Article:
Saying Oops after Assuming the Chairmanship

  • David E. Lindsey
Part of the Palgrave Studies in American Economic History book series


When the FOMC assembled at Chairman Greenspan’s next-to-last meeting, it backed away from its commitment to a one-quarter-point firming. Although the statement in December 2005 reported another modest increase in the funds rate to 4–1/4 percent, no longer did it assert, as in November, that “policy accommodation can be removed at a pace that is likely to be measured.” Rather, the placement of the word “measured” was altered to no longer imply the certainty of a further imminent move. Indeed, “policy accommodation” wasn’t mentioned at all. Instead, it referenced the “further measured firming that is likely to be needed to keep the risks to the attainment of both sustainable economic growth and price stability roughly in balance,” and mentioned that “the Committee will respond to changes in economic prospects as needed.”2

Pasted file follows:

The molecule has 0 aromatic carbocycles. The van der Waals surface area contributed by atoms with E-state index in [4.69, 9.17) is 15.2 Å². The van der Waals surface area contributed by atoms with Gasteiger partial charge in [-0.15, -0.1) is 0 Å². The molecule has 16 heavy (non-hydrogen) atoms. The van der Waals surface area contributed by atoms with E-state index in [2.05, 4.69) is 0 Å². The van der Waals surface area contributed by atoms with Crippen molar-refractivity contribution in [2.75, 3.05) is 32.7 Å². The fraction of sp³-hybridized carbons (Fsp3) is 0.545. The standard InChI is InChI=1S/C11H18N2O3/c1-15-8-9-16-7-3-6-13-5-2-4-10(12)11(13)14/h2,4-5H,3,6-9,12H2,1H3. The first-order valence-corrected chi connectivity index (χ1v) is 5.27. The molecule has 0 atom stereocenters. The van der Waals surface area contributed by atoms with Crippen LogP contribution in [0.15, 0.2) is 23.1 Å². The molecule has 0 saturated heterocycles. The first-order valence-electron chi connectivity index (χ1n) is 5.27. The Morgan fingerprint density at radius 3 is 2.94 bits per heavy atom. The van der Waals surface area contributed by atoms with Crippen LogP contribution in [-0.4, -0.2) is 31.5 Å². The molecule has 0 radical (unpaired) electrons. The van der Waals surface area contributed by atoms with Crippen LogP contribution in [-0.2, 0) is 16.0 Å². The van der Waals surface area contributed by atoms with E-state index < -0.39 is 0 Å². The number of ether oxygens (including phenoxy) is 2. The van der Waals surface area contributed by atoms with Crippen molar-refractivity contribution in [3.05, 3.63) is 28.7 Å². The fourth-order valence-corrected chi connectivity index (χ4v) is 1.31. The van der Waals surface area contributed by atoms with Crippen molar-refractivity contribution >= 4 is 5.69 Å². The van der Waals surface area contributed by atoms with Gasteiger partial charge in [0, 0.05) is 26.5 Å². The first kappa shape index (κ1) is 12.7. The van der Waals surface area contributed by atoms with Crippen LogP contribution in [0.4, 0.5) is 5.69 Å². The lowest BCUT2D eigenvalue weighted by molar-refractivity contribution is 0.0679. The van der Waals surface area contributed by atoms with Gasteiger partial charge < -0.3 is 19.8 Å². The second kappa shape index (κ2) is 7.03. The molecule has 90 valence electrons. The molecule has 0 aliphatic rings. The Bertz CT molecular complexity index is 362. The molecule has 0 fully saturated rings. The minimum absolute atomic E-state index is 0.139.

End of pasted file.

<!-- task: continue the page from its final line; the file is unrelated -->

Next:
Monetary Policy Central Bank Wall Street Journal Price Stability Bond Market 
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© David E. Lindsey 2016

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  • David E. Lindsey

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